Meet Danielle Calle, the Colombian-American Filmmaker Probing Latino Experiences in the Deep South

Danielle Calle

One of the most unnerving questions that exists in the world is “where are you from?” There’s a universe of responses to such a loaded question, all of them having to do with place, identity, and experience. It’s a very particular tension that Danielle Calle, a first-generation Colombian-American artist and filmmaker, knows all too well. (Disclaimer: Calle and I know each other personally, via mutual friends in New Orleans). “When people ask me ‘where are you from?’ I say both New York and South Carolina because they’re both a really big part of who I am, although technically New York is the place I’ve lived in the longest of all the cities I’ve lived in,” she says. “I only lived in South Carolina for six years before I went off to college…but they were the most formative years, middle school and high school. I was always negotiating things about myself while I was there.”

In her work, Calle often explores the tension of being simultaneously first-generation and origin-less. She originally came to film through a nascent love of music. Growing up, there were always instruments around, as her father was in a touring band back in Colombia. She taught herself how to play the guitar and piano. Soon, she was directing and editing music videos starring her siblings (set to the likes of Franz Ferdinand’s “Jacqueline,” a song her youngest sister shares a name with). Later on, Calle went to a specialized arts high school, the Fine Arts Center in Greenville, where she was exposed to paradigm-shifting films like The Seventh Seal and The Graduate, and in her spare time, pored over DVDs she rented from the library.

My parents live in the Bible Belt south and there are no white people in this documentary.

But when Calle went off to The University of Chicago, where she studied Cinema and Media Studies, Calle says she both felt “totally removed from my Colombian-ness” and stifled by the lack of options concerning Latin-American films in the program. “We took international cinema classes and they never discussed cinema from places outside of Europe, or besides the one or two Asian films that we would watch,” she says. “It was way bullshit. And there were specialized classes—a friend took an Indian cinema class—but when I was there, there was no Latin American cinema class. So I took it upon myself to be like, ‘Alright, I need to learn. This is an extension of my cultural heritage in that we’ve inherited these images, and I want to study them.’” That interest led her to focus on how sound is used in US cinema vs. Mexican cinema, among other things.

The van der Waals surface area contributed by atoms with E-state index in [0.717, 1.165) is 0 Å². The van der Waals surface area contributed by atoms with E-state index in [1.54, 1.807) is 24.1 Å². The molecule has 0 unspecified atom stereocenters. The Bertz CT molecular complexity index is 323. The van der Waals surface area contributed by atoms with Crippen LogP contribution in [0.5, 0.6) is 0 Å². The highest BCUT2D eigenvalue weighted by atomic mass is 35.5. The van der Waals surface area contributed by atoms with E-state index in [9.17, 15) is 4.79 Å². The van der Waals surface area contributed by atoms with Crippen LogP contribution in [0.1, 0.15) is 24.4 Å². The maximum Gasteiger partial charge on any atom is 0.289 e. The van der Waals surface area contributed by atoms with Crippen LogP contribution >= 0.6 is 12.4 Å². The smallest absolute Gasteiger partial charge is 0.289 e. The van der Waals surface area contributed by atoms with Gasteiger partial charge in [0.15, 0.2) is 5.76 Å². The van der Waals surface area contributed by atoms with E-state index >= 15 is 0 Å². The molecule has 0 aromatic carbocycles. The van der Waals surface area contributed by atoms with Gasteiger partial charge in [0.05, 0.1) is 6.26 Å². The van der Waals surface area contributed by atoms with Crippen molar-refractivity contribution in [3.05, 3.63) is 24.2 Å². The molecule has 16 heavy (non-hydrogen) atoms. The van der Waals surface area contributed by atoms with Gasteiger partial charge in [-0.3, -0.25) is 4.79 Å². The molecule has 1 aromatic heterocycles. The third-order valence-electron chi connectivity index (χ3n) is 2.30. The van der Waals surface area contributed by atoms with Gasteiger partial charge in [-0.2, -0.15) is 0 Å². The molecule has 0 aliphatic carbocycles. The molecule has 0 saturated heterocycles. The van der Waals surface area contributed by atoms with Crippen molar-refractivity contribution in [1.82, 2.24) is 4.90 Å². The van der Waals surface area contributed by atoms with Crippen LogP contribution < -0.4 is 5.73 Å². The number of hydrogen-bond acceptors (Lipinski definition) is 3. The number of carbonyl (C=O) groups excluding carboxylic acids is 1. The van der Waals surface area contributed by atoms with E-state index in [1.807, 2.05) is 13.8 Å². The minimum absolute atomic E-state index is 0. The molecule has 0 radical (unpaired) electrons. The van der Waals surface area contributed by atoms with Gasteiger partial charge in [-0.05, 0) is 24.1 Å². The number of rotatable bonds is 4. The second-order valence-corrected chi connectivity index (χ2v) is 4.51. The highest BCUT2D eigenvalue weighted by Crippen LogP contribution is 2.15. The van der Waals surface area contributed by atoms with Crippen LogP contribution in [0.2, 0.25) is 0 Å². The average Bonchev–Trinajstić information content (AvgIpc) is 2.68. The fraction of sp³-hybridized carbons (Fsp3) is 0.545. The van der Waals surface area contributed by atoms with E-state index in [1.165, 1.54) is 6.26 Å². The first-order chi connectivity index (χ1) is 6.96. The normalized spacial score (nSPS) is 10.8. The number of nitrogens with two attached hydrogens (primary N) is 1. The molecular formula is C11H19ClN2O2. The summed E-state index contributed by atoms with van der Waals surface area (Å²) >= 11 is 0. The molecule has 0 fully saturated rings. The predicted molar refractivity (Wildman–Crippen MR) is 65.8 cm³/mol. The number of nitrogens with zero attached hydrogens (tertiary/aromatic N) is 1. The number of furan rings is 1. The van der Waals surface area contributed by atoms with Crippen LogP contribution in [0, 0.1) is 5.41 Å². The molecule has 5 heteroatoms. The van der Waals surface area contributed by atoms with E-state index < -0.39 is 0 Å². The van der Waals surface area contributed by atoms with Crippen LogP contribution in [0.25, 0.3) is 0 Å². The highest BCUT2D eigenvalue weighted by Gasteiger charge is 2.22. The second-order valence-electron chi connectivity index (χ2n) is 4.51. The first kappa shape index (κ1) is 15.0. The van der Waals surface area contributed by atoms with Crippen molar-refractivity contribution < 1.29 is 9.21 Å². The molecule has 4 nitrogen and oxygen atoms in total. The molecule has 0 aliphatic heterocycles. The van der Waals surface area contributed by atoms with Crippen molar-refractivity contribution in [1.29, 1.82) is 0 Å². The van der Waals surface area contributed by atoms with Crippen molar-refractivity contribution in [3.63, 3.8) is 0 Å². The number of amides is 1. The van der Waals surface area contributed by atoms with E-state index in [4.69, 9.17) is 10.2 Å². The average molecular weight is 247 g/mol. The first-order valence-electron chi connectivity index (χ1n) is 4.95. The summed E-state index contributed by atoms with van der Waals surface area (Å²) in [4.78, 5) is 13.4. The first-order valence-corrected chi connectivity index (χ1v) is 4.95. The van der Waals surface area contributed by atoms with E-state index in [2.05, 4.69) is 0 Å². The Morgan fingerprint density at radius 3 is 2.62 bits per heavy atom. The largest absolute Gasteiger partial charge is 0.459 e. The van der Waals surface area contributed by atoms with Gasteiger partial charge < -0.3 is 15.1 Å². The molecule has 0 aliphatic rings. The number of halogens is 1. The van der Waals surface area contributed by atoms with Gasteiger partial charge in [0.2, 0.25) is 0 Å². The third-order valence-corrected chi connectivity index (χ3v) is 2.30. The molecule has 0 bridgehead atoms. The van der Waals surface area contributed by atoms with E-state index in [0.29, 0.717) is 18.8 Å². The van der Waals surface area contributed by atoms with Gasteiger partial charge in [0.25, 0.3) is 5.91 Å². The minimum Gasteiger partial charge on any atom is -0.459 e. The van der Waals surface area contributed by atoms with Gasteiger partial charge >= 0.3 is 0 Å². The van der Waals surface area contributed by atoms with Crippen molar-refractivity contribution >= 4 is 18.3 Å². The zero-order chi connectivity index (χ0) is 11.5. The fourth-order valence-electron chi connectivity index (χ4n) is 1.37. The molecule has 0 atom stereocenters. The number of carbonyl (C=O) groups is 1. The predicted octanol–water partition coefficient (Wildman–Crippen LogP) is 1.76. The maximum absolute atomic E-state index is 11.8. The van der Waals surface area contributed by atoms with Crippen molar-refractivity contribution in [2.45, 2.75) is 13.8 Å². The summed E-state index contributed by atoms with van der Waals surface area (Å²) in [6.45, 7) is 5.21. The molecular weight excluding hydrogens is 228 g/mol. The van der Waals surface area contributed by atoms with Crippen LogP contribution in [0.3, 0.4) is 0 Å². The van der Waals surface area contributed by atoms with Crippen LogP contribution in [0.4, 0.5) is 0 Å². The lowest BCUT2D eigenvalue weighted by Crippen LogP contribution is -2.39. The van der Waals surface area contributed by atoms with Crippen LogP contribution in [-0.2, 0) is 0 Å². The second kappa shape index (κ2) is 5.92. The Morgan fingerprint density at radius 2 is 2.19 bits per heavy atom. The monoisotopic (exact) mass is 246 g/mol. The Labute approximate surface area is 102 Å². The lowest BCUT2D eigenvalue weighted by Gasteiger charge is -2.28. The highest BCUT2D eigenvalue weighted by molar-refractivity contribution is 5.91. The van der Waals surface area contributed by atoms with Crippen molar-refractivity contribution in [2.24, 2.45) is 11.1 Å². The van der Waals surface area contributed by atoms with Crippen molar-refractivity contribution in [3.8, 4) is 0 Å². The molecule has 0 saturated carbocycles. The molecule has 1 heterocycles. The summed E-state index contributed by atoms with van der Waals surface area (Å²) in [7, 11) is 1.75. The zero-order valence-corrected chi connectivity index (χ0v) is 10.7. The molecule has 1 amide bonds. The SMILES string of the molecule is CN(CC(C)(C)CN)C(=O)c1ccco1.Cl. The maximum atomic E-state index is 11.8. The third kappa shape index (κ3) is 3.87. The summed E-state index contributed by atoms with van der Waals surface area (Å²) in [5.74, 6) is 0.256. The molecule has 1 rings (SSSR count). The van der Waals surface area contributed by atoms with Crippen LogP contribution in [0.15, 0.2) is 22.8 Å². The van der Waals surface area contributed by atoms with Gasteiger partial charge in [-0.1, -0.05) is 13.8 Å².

Danielle Calle
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Following her second year of college, as part of the Jeff Metcalf Internship program, she worked as an intern for the New Orleans Film Society. She began working there full-time after graduation, first as a Communications Manager and then as a Programming Coordinator, and was in New Orleans for a total of about four years. “It’s great to program films—it really is its own kind of film school,” Calle says. “And I think at first that was definitely the vibe I was on. It was very exciting; there was incredible talent out there. But for a second there I felt so frustrated not being able to make films, because I had a traditional day job and felt kind of stuck. I was watching all of this incredible content and I was like, ‘Oh man, what am I doing to add to those?’”

“I don’t want to be niche-fied; I’m worldwide.”

Several months ago, Calle moved back to South Carolina and started bringing several projects to fruition. One of those is A Day’s Work, a short film that premiered at the New Orleans Film Festival in the fall of 2016 and that will also be screening at Indie Grits. It’s a film that Calle made after receiving a Magnifying Glass grant; with it, she had originally set out to capture her parents’ gnarled political views. But during the filmmaking process, Calle ended up drastically changing the project’s scope. “It turned into a very minimalistic observational footage of my parents and their day: It’s my dad building a staircase and my mom teaching a group of kids Spanish,” Calle describes. “They live in the Bible Belt south and there are no white people in this documentary. White people do not enter their space at any point in their day unless they go to a store or whatever. But it’s an observation of what they do as working people.”